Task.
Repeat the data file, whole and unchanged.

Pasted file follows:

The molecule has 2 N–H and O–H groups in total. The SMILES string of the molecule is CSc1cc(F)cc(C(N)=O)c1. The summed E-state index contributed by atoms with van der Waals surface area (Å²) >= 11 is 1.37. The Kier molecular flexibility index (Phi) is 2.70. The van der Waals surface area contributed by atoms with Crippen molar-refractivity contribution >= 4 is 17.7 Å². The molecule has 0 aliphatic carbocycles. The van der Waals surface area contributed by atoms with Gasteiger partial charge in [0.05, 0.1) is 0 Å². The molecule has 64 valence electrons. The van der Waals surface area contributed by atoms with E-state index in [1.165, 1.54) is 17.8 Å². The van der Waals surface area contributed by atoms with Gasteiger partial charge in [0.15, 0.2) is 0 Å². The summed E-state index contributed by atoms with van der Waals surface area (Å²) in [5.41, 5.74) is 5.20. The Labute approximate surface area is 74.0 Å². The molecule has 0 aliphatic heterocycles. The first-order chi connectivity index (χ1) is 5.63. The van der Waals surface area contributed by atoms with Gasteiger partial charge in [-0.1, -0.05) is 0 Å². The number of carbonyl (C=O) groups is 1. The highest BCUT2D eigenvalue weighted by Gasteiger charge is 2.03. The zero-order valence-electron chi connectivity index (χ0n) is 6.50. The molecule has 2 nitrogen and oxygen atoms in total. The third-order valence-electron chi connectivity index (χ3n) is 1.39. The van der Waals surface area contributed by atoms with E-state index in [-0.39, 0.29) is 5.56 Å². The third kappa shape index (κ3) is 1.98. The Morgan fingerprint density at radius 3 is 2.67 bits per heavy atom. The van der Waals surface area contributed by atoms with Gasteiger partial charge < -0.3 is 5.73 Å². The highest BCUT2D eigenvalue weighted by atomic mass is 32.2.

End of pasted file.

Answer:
The molecule has 2 N–H and O–H groups in total. The SMILES string of the molecule is CSc1cc(F)cc(C(N)=O)c1. The summed E-state index contributed by atoms with van der Waals surface area (Å²) >= 11 is 1.37. The Kier molecular flexibility index (Phi) is 2.70. The van der Waals surface area contributed by atoms with Crippen molar-refractivity contribution >= 4 is 17.7 Å². The molecule has 0 aliphatic carbocycles. The van der Waals surface area contributed by atoms with Gasteiger partial charge in [0.05, 0.1) is 0 Å². The molecule has 64 valence electrons. The van der Waals surface area contributed by atoms with E-state index in [1.165, 1.54) is 17.8 Å². The van der Waals surface area contributed by atoms with Gasteiger partial charge in [0.15, 0.2) is 0 Å². The summed E-state index contributed by atoms with van der Waals surface area (Å²) in [5.41, 5.74) is 5.20. The Labute approximate surface area is 74.0 Å². The molecule has 0 aliphatic heterocycles. The first-order chi connectivity index (χ1) is 5.63. The van der Waals surface area contributed by atoms with Gasteiger partial charge in [-0.1, -0.05) is 0 Å². The number of carbonyl (C=O) groups is 1. The highest BCUT2D eigenvalue weighted by Gasteiger charge is 2.03. The zero-order valence-electron chi connectivity index (χ0n) is 6.50. The molecule has 2 nitrogen and oxygen atoms in total. The third-order valence-electron chi connectivity index (χ3n) is 1.39. The van der Waals surface area contributed by atoms with E-state index in [-0.39, 0.29) is 5.56 Å². The third kappa shape index (κ3) is 1.98. The Morgan fingerprint density at radius 3 is 2.67 bits per heavy atom. The van der Waals surface area contributed by atoms with Gasteiger partial charge < -0.3 is 5.73 Å². The highest BCUT2D eigenvalue weighted by atomic mass is 32.2.